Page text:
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Hitting a wall



Lee Newspapers' declining revenues have led to layoffs, consolidated newsrooms, and thinner newspapers. Now the company is betting that charging its most loyal online readers will stop some of the bleeding.

On Monday, Missoulian Editor Sherry Devlin announced the paper's new metered payment system. Visitors to can read 20 news stories per month for free and then will be asked to subscribe. Print subscribers will pay $2 per month for full online access; non-subscribers will have to pay $5 per month. All of Lee's papers in Montana and Wyoming are shifting to the metered paywall. Each has different rates and story-click thresholds.

"I think this is a really positive development for the industry as a whole and for our newspaper specifically," Devlin says. "I think it's important to show that our content has value. There really is no other media in Montana that hires and employs the number of journalists that we do, and we take our responsibility to our community really seriously, providing that excellence and depth and breadth of coverage. This is part of doing that—to be able to hire those people and pay those people and make those investments in the technology as well."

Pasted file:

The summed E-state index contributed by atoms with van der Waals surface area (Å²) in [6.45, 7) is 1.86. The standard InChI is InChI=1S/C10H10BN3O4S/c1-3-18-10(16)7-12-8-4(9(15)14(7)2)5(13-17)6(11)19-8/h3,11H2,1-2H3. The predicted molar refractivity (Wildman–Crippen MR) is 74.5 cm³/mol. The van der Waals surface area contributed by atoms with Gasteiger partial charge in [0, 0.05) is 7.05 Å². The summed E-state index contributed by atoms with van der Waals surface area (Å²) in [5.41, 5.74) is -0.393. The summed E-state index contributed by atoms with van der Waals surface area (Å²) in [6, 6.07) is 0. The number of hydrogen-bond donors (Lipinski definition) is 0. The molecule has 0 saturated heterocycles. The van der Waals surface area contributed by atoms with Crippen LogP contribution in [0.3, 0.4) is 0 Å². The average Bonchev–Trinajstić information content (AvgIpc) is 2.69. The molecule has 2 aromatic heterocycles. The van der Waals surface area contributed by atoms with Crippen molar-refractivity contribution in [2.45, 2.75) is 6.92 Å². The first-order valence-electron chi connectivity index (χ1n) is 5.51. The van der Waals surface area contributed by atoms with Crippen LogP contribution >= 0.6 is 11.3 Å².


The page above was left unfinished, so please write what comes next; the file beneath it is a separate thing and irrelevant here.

Devlin says reaction to the new approach has been "very mixed." The dozens of comments on her Missoulian story announcing the move suggest that many readers are perturbed—"It's been nice knowing you" and "Good luck with that" were among the responses.

Lee follows several other newspapers in implementing a metered paywall system, most notably The New York Times. It did so in late March, and as of July 21, when it released its second-quarter earnings, the media company had amassed 224,000 digital-only subscribers. It charges $15 per month.

Devlin says she expects's traffic to initially dip, and then ultimately exceed its current online readership. "Paid readers are really committed readers and they're going to read a lot," she says. "We'll find out all of that over the course of the next six months or so here."

Clay Shirky, a New York University journalism professor who writes about the social and economic effects of internet technologies, is also waiting to see if the metered model will prove profitable. He says it avoids the disadvantages of full-on paywalls, which shrink an audience to only the subset willing to pay, "but it still relies on plumping up revenue from bundling with print, so it may be a stopgap rather than a solution."


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